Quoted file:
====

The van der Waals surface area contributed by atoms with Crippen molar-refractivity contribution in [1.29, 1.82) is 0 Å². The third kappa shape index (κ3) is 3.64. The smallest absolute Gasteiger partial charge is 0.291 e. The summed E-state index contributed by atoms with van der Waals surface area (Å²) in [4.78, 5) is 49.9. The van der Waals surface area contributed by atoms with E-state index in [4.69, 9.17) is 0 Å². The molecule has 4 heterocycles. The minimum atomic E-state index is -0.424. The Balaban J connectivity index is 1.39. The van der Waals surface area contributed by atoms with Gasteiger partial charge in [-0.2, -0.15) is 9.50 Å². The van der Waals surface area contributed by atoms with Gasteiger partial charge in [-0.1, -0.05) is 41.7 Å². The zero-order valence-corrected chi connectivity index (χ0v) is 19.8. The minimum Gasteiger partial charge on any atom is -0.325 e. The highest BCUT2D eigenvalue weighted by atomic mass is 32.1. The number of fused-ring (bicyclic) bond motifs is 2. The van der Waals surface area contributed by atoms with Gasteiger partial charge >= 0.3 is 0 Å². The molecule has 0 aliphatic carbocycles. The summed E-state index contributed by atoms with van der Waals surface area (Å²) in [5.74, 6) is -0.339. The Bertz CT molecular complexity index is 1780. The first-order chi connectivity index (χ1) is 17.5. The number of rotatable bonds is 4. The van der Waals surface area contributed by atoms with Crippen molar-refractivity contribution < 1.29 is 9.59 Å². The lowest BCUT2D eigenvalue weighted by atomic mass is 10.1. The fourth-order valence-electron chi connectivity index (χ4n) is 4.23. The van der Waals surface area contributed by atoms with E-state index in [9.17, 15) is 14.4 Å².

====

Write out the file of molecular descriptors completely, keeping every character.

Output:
The van der Waals surface area contributed by atoms with Crippen molar-refractivity contribution in [1.29, 1.82) is 0 Å². The third kappa shape index (κ3) is 3.64. The smallest absolute Gasteiger partial charge is 0.291 e. The summed E-state index contributed by atoms with van der Waals surface area (Å²) in [4.78, 5) is 49.9. The van der Waals surface area contributed by atoms with E-state index in [4.69, 9.17) is 0 Å². The molecule has 4 heterocycles. The minimum atomic E-state index is -0.424. The Balaban J connectivity index is 1.39. The van der Waals surface area contributed by atoms with Gasteiger partial charge in [-0.2, -0.15) is 9.50 Å². The van der Waals surface area contributed by atoms with Gasteiger partial charge in [-0.1, -0.05) is 41.7 Å². The zero-order valence-corrected chi connectivity index (χ0v) is 19.8. The minimum Gasteiger partial charge on any atom is -0.325 e. The highest BCUT2D eigenvalue weighted by atomic mass is 32.1. The number of fused-ring (bicyclic) bond motifs is 2. The van der Waals surface area contributed by atoms with Gasteiger partial charge >= 0.3 is 0 Å². The molecule has 0 aliphatic carbocycles. The summed E-state index contributed by atoms with van der Waals surface area (Å²) in [5.74, 6) is -0.339. The Bertz CT molecular complexity index is 1780. The first-order chi connectivity index (χ1) is 17.5. The number of rotatable bonds is 4. The van der Waals surface area contributed by atoms with Crippen molar-refractivity contribution < 1.29 is 9.59 Å². The lowest BCUT2D eigenvalue weighted by atomic mass is 10.1. The fourth-order valence-electron chi connectivity index (χ4n) is 4.23. The van der Waals surface area contributed by atoms with E-state index in [9.17, 15) is 14.4 Å².